Kia ora koutou
Welcome back to term 3. It has been lovely to see all our smiling tamariki (children) back. Oh and of course a very warm welcome back to Urs, from her sabbatical term of studies and travel. She flew back to the Wellington winter from a Spanish summer! All teachers seem to have had a relaxing break and arrived back at school last Tuesday for two teacher-only days followed by planning and preparation for the new term. We are so lucky to have such a committed team of teachers who want to be well prepared for their students.
An interesting term coming up – teachers are very excited about this term’s inquiry which includes a study of the film Wall-E to support an exploration of The Arts. In preparation for this, teachers have been doing a film study of The Book Thief. We held off turning on the lights at the end of watching the movie because most of us were in tears and needed time to compose ourselves. What a wonderful film! The book is even better. If you haven’t already seen it, I strongly suggest you do. Yesterday at staff meeting, we explored the positive impacts on Liesel Meminger’s life (the main character) and we are going to use this to explore the “gestures” that teachers make that can positively impact students’ lives. Actually, there is lots in this film that is relevant to parenting too. So have a look.
The plan to strike is, of course, taking centre stage at the moment. A half day strike has already been agreed to by members for the afternoon of 15 August. However, there has been a strong push from many members for a full day strike. As a result, an online secret ballot opened this morning and members of NZEI are being asked to vote whether to strike for a full day rather than just the half day. The ballot closes early next week. In the meantime, Collective Agreement negotiations with the Ministry are continuing. The Board of Trustees discussed a plan for the eventuality that a strike might go ahead and the Board Chair will send out communications to you shortly. They are committed to ensuring that you know the contingency plan as soon as possible so that you can make any necessary arrangements.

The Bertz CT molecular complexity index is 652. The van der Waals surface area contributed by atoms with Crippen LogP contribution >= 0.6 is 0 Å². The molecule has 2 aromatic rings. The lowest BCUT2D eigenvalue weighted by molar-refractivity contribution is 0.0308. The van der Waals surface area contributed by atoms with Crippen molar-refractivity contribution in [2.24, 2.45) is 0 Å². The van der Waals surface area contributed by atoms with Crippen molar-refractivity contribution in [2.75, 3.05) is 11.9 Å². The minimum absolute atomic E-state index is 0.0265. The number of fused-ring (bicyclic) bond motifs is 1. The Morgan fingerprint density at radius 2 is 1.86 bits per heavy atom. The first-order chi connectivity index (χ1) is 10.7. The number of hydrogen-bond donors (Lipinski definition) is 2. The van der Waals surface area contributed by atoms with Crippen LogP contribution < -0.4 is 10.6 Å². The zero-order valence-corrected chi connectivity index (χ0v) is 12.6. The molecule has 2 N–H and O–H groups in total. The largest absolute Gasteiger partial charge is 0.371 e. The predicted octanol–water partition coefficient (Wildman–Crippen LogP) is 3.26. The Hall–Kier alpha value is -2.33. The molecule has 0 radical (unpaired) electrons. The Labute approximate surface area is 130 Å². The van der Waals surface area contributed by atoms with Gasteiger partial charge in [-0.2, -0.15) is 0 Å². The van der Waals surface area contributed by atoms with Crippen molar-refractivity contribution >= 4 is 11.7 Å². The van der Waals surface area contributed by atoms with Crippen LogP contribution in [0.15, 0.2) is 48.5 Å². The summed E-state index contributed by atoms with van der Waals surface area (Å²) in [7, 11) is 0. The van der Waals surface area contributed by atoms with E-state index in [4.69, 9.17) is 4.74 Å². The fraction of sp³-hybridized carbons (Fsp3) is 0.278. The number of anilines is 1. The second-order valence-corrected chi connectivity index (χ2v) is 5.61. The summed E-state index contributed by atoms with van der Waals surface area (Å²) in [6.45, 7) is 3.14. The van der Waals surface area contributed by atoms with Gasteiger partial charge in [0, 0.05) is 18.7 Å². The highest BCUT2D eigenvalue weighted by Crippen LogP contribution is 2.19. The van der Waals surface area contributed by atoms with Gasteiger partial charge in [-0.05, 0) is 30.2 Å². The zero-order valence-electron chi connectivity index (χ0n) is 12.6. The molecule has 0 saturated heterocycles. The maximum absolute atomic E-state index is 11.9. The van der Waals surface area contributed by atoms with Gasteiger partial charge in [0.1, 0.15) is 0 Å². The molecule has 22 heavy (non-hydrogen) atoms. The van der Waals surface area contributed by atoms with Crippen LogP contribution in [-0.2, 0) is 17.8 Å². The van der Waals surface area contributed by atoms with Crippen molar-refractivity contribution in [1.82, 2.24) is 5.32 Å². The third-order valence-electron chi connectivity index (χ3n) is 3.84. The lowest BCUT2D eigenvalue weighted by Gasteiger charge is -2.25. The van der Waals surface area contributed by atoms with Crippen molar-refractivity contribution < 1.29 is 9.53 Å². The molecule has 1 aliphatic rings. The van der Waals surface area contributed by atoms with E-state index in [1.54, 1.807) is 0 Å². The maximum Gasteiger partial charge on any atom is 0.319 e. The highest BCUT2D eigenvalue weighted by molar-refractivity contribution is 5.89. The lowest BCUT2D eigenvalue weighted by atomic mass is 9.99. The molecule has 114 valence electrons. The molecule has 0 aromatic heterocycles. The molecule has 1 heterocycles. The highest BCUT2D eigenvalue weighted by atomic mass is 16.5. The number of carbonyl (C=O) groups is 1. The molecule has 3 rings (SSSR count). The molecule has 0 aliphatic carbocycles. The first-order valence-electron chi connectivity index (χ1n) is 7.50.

The media has made the “strike” issue about teachers’ pay. However, the really big issue is teachers’ workload. I have begun mapping out the different aspects of our teachers’ work and it creates a very complex picture of significant overwork every week to keep up with the preparation, feedback etc. for the amount of teaching they are required to do, and then on top of that huge peaks of massive overwork at the beginning of the term and the end of the term (50 – 70 hours to prepare reports on top of a minimum 53 plus hour teaching and preparation week, at the end of term 2 and 4, for example). Teachers collapse into the “holidays” absolutely exhausted for a week and then they are hit with a huge amount of work to prepare for the next term. This is the situation for basic scale A teachers. Management and leadership responsibilities sit on top of that. Secondary Schools are resourced with release time to accompany each management unit. Primary Schools are not. We are simply expected to add more work on top as we move up the career pathway. This might be a “leftover” from a time when primary teachers’ work was simpler. But those times are long gone, if they ever really existed. The inequity is considerable!
The Board began a quite robust discussion about our teachers’ workload at its meeting last night. This will need to be an ongoing discussion because there is no simple solution and it will require trying to look right outside the square for solutions. More pay certainly is not the answer, but greater recognition of the complexity of a teachers’ job today is necessary.
Sorry to begin the term with such a “heavy” topic. But it is imperative that we discuss this openly and robustly. Solutions have to be found. There is no question that the current situation in education is not sustainable.
Anyway, nice to have you back and here’s to a great term.
Nga mihi nui